“I don’t have time for breakfast—I’ll just grab a donut from the break room at work.”
“I don’t have time to work out—I’ll get started again next week.”
“I don’t have time to sleep eight hours—I’ll catch up on the weekend.”
If any of these excuses sound familiar, you’re not alone. Lack of time is one of the most commonly cited reasons for not adhering to a healthy lifestyle. When it comes to nutrition, physical activity and self-care, many succumb to an “all or nothing” mentality and feel like they've failed if they slip up even once. In reality, though, there are plenty of small, bite-sized ways to improve your mental and physical wellness.
- Recognize the difference between hunger and boredom. When you start thinking about snacking but you’re not physically hungry, fitness and nutrition coach Jill Brown suggests distracting yourself with work, a chore or a short walk to help prevent overeating or making poor choices.”
- Switch your dairy to plain varieties. Choosing plain yogurt and milk takes no extra time out of your day and will help you cut your added sugar intake, notes registered dietitian Summer Yule. For added flavor, sprinkle in some fresh fruit.
- Eat your vegetables. Aim for your five a day and your body will feel fueled and energized. Registered dietitian Judy Barbe likes this quick and easy veggie recipe: Chop a few vegetables, an onion and a potato, and thinly slice a lemon. Toss with a little olive oil and transfer the mixture to a hot sheet pan. Save some of the roasted vegetables to mix into a scrambled egg for the next morning’s breakfast or enjoy them on top of spinach for a delicious salad.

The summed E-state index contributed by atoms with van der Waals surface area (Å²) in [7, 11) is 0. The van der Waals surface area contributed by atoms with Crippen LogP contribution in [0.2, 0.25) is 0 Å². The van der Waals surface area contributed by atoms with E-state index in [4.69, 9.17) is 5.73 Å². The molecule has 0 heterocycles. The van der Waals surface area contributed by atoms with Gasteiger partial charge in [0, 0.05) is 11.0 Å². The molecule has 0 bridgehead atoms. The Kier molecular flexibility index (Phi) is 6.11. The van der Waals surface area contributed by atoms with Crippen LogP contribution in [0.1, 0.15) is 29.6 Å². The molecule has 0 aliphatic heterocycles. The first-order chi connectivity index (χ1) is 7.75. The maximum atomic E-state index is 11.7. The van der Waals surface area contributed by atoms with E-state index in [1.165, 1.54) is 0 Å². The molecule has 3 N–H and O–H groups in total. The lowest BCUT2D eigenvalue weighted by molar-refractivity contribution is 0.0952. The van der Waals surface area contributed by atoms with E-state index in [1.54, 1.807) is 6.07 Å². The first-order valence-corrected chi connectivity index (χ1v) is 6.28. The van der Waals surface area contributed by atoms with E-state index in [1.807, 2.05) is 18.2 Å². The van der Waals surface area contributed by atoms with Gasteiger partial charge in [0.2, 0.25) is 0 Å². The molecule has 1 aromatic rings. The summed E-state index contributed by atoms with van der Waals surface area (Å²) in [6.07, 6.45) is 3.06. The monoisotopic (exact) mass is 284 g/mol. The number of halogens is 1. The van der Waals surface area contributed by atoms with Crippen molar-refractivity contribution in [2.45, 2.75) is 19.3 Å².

- Keep your water bottle filled and close at hand. It’s easy to get dehydrated when you’re on the go, says Barbe. Sipping on water throughout the day will keep you hydrated while simultaneously helping boost your metabolism.
- Slash your morning sugar. Registered dietitian Chelsey Amer suggests cutting down or eliminating sugar or sugar replacements from your morning cup of coffee. “If you eliminate one teaspoon of sugar from your cup of coffee every day for a year, you'll avoid 1,460 grams of sugar," she points out. "That's nearly 6,000 calories from sugar!”